As to what the scenarios might look like, Elsie Arntzen, the Montana Superintendent of Instruction, put together several committees to assist in developing K-12 public schools reopening guidelines. They have developed four scenarios.  Four scenarios are included as guidance examples. Following state directives, individual districts in consultation with local health authorities should determine which scenarios best fit their local situations.
  • Scenario 1: Buildings Closed: All students remote learning.
  • Scenario 2: A limited number of students present in school building, with remote learning occurring for students who are off-site
  • Scenario 3: Increased capacity/number of students in the school building, limiting number of activities to allow for continued physical distancing, and continued remote learning for students who are off-site
  • Scenario 4: Near full capacity and full operations, continued vigilance in health and safety best practices, with remote learning for students who are off-site
The details for these scenarios are detailed in OPI's document called: Reopening Montana School Guidance. Here you can find out what schools might look like across Montana depending on the the status of COVID-19 as well as the directives from the Governor and Montana health agencies. You can find out more at the Montana COVID-19 Task Force website

As much as I would like to tell you what school will look like, there is no way to do that at this time; however, given the reopening guidelines provided by the Office of Public Instruction (OPI), it will give you and idea of the considerations that are being made. With that I want to share a disclaimer by the Montana Office of Public Instruction in regards to their published document. I believe it certainly captures the current status of educational planning:
*Disclaimer: Any information appearing in this document regarding COVID-19 is subject to change. This document is a guidance document composed by Montana education stakeholders. The guidance is dynamic and will change and grow as the impact of COVID-19 changes. This document is not a legal document or an exhaustive list of actions that will need to be considered. This document is for general informational purposes only and should not be construed as advice, requirements, or mandate. The information, samples, templates, tips, and techniques provided in this document are intended solely as examples of practices, do not impose, or imply legal or regulatory requirements, and may not apply to all situations based upon circumstances. This document does not substitute for any law, or regulations, Centers for Disease Control and Prevention (CDC) or other public health messages or guidance.

Like always, be safe, be healthy and be kind.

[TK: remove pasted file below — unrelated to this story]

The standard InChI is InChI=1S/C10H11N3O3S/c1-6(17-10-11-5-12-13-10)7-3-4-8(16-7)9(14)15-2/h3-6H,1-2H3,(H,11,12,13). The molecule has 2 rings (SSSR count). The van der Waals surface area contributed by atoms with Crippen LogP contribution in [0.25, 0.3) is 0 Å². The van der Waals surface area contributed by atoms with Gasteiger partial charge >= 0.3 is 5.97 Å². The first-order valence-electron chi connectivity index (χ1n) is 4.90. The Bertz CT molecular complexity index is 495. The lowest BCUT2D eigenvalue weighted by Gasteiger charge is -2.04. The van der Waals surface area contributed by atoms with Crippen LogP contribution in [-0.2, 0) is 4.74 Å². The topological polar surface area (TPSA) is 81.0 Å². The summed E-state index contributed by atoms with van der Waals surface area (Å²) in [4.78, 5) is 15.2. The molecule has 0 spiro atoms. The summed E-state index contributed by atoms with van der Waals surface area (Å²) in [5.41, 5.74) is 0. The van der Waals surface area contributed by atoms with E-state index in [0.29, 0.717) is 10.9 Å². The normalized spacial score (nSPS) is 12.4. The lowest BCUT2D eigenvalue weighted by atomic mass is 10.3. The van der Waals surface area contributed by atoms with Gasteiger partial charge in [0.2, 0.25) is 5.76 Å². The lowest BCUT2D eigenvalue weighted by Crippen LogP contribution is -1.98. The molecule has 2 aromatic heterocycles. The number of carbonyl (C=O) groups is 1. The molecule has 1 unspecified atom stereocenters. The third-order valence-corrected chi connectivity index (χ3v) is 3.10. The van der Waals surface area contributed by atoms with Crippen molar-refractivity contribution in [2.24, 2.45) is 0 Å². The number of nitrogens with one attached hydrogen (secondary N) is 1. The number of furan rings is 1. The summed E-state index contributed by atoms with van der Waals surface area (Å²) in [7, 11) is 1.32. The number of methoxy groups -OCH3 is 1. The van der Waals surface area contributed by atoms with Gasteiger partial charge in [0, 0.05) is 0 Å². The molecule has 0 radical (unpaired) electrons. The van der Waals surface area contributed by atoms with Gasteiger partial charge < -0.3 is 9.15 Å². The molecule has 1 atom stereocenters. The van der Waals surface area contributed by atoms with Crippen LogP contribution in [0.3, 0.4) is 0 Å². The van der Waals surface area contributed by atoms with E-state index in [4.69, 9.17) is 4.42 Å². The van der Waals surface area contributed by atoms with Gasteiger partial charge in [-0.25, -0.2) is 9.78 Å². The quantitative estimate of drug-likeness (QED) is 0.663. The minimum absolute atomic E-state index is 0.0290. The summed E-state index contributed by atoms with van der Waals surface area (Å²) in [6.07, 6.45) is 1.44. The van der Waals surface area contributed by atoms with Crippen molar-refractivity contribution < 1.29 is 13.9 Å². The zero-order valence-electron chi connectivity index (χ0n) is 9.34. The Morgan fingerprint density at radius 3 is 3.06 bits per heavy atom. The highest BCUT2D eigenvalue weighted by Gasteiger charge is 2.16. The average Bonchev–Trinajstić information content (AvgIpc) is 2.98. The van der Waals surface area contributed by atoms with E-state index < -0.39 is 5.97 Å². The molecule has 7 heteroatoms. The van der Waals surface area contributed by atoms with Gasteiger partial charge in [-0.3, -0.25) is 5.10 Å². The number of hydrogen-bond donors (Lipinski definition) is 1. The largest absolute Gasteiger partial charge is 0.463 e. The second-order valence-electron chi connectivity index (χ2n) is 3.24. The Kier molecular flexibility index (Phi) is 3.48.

Have a SUPER day!

MAKE DUST COLTS AND FILLIES!

Friday, May 1, 2020

Calendar for 2020-2021 Approved by Board of Trustees

by Robert "Bob" Lewandowski

I hope this post finds everyone in good health and spirit. I want to share the 2020-2021 Calendar for the next school year that was selected by the Board of Trustees. It was approved at the regular board meeting on April 20, 2020. The CPS Calendar Survey indicated 79% of those surveyed selected this as their calendar choice for 2020-2021 school year. It is a different calendar than we have had in the past. 

I would like to thank all of the Calendar Committee Members for their hard work. This was a group effort that I think resulted in a product that will serve our community and students well.

Below are some of the details in the selection of the 2020-2021 Calendar

The 2020-2021 Calendar Committee first met on February 5, 2020 to develop two calendars that meet the minimum state requirements of 1080 hours of instruction as per Montana Code Annotated 20-1-301. The Committee looked at four different types of calendars overall, but the Committee felt the two calendars presented to the board were the most complete in providing for the overall needs of all stakeholders.  The Calendar Survey opened on April 10, 2020 and closed at noon on April 17, 2020.

The Calendar Committee developed two calendars for consideration and identified them with the following titles: BLACK or BASE CALENDAR and BLUE or PDW DAY CALENDAR
 
Each calendar met the minimum of 1080 hours as per 20-1-301:
  • 20-1-301. School fiscal year. (1) The school fiscal year begins on July 1 and ends on June 30. At least the minimum aggregate hours defined in subsection (2) must be conducted during each school fiscal year, except that 1,050 aggregate hours of pupil instruction for graduating seniors may be sufficient.